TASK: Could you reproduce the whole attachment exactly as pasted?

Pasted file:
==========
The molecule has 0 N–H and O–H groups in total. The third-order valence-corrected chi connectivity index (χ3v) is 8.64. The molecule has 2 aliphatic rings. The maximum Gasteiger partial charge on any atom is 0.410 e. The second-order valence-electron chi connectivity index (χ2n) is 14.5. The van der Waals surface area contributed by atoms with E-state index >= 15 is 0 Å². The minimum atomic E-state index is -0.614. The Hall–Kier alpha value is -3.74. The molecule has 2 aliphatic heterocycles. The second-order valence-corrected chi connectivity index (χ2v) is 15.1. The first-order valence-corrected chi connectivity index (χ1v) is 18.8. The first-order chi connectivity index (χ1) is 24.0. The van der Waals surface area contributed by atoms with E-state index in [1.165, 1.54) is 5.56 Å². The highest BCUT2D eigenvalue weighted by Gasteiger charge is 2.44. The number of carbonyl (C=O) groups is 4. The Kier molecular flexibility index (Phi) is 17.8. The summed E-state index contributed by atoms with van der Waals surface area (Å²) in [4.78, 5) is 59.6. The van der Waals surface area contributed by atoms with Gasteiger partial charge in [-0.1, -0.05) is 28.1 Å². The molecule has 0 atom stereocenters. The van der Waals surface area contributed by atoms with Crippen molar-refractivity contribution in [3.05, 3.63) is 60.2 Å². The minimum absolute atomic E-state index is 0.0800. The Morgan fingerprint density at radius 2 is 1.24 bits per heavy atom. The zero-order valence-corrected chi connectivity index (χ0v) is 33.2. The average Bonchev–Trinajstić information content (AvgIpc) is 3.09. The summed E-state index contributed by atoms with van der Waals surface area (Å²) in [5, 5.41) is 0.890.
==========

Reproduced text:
The molecule has 0 N–H and O–H groups in total. The third-order valence-corrected chi connectivity index (χ3v) is 8.64. The molecule has 2 aliphatic rings. The maximum Gasteiger partial charge on any atom is 0.410 e. The second-order valence-electron chi connectivity index (χ2n) is 14.5. The van der Waals surface area contributed by atoms with E-state index >= 15 is 0 Å². The minimum atomic E-state index is -0.614. The Hall–Kier alpha value is -3.74. The molecule has 2 aliphatic heterocycles. The second-order valence-corrected chi connectivity index (χ2v) is 15.1. The first-order valence-corrected chi connectivity index (χ1v) is 18.8. The first-order chi connectivity index (χ1) is 24.0. The van der Waals surface area contributed by atoms with E-state index in [1.165, 1.54) is 5.56 Å². The highest BCUT2D eigenvalue weighted by Gasteiger charge is 2.44. The number of carbonyl (C=O) groups is 4. The Kier molecular flexibility index (Phi) is 17.8. The summed E-state index contributed by atoms with van der Waals surface area (Å²) in [4.78, 5) is 59.6. The van der Waals surface area contributed by atoms with Gasteiger partial charge in [-0.1, -0.05) is 28.1 Å². The molecule has 0 atom stereocenters. The van der Waals surface area contributed by atoms with Crippen molar-refractivity contribution in [3.05, 3.63) is 60.2 Å². The minimum absolute atomic E-state index is 0.0800. The Morgan fingerprint density at radius 2 is 1.24 bits per heavy atom. The zero-order valence-corrected chi connectivity index (χ0v) is 33.2. The average Bonchev–Trinajstić information content (AvgIpc) is 3.09. The summed E-state index contributed by atoms with van der Waals surface area (Å²) in [5, 5.41) is 0.890.